I was admitted to the hospital when I was 25 weeks and 3 days along in my pregnancy. My blood pressure was high, and my kidneys were shutting down due to preeclampsia. After 6 days in the hospital, I underwent a C-section to deliver my beautiful baby girl. She was born at 26 weeks, weighing just 1 pound, 8 ounces and measuring 12 inches long. She experienced several conditions due to her prematurity: chronic lung disease, congenital heart disease and retinopathy of prematurity. She underwent two surgeries, one of which required a complicated recovery period. It was a long journey, but after 181 days in the NICU she was finally able to come home with us.
I wish I would have known that one day I would have a rambunctious 2-year-old running around the house. I wish I would have known that it was going to be okay. But there was no way to know that. For the first month of our daughter's life, we were not sure she would even make it out of the NICU alive. We took it one day at a time and chose to love her with everything within us. We chose to make each day special because we did not know how many days we were going to get. It was very tempting to not grow attached, but we chose to read to her. We chose to kangaroo hold her as often as we could. We chose to sit by her side every day. It was a long journey—very long. Now that we are on the other side of it, I would not go back and change a thing. We learned so much. We grew stronger. We formed relationships with doctors, nurses, and other NICU families that will never be broken. Our daughter has changed my life, and I would not have it any other way.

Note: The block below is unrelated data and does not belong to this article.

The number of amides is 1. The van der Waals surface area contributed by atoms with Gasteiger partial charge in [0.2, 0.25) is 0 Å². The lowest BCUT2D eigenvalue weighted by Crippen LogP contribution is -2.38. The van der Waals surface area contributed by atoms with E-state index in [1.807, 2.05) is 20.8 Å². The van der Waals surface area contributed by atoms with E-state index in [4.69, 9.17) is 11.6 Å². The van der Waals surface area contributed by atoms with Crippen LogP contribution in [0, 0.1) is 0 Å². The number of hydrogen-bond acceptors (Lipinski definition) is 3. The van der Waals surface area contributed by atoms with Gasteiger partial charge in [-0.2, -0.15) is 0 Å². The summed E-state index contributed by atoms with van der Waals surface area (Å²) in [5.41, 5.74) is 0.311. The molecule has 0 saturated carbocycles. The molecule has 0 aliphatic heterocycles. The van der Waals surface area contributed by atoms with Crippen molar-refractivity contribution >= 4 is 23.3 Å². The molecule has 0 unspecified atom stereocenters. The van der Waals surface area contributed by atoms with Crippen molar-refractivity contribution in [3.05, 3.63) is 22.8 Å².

I joined the NICU family advisory council at my hospital a year after our daughter was born. The NICU will always have a special place in my heart. I feel a sense of responsibility to share my story with other NICU families to let them know they are not alone. Our stories may not be the same, but we share the heartache of watching our sweet babies fight for their lives. We have experienced the joy that comes when even the smallest improvement is made, and we know that our baby is the strongest, most persevering human we have ever seen.